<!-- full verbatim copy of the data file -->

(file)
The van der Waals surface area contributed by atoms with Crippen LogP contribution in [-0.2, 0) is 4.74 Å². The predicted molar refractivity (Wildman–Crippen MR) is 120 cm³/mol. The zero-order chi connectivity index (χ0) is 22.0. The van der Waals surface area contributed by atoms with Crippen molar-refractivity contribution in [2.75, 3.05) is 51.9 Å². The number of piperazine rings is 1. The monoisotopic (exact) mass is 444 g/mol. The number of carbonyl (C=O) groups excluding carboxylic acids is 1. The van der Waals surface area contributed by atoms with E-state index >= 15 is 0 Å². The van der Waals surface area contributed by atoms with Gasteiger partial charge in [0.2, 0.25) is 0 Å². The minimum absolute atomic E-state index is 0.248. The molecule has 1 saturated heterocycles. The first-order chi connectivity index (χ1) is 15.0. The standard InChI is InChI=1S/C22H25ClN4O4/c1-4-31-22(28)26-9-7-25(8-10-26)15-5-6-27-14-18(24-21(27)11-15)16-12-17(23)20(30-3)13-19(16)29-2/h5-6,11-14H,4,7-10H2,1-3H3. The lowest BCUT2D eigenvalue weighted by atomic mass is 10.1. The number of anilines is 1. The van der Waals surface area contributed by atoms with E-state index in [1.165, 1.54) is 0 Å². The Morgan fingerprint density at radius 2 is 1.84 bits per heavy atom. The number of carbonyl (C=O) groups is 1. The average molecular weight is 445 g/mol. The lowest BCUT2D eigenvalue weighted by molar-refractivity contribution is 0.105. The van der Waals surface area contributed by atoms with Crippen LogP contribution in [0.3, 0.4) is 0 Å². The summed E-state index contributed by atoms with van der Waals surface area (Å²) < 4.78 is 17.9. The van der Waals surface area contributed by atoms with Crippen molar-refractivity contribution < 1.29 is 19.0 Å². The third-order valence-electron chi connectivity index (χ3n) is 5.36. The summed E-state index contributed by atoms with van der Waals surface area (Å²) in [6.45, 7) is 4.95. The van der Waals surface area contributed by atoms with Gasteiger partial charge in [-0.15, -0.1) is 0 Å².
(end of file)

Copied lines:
The van der Waals surface area contributed by atoms with Crippen LogP contribution in [-0.2, 0) is 4.74 Å². The predicted molar refractivity (Wildman–Crippen MR) is 120 cm³/mol. The zero-order chi connectivity index (χ0) is 22.0. The van der Waals surface area contributed by atoms with Crippen molar-refractivity contribution in [2.75, 3.05) is 51.9 Å². The number of piperazine rings is 1. The monoisotopic (exact) mass is 444 g/mol. The number of carbonyl (C=O) groups excluding carboxylic acids is 1. The van der Waals surface area contributed by atoms with E-state index >= 15 is 0 Å². The van der Waals surface area contributed by atoms with Gasteiger partial charge in [0.2, 0.25) is 0 Å². The minimum absolute atomic E-state index is 0.248. The molecule has 1 saturated heterocycles. The first-order chi connectivity index (χ1) is 15.0. The standard InChI is InChI=1S/C22H25ClN4O4/c1-4-31-22(28)26-9-7-25(8-10-26)15-5-6-27-14-18(24-21(27)11-15)16-12-17(23)20(30-3)13-19(16)29-2/h5-6,11-14H,4,7-10H2,1-3H3. The lowest BCUT2D eigenvalue weighted by atomic mass is 10.1. The number of anilines is 1. The van der Waals surface area contributed by atoms with E-state index in [1.165, 1.54) is 0 Å². The Morgan fingerprint density at radius 2 is 1.84 bits per heavy atom. The number of carbonyl (C=O) groups is 1. The average molecular weight is 445 g/mol. The lowest BCUT2D eigenvalue weighted by molar-refractivity contribution is 0.105. The van der Waals surface area contributed by atoms with Crippen LogP contribution in [0.3, 0.4) is 0 Å². The summed E-state index contributed by atoms with van der Waals surface area (Å²) < 4.78 is 17.9. The van der Waals surface area contributed by atoms with Crippen molar-refractivity contribution < 1.29 is 19.0 Å². The third-order valence-electron chi connectivity index (χ3n) is 5.36. The summed E-state index contributed by atoms with van der Waals surface area (Å²) in [6.45, 7) is 4.95. The van der Waals surface area contributed by atoms with Gasteiger partial charge in [-0.15, -0.1) is 0 Å².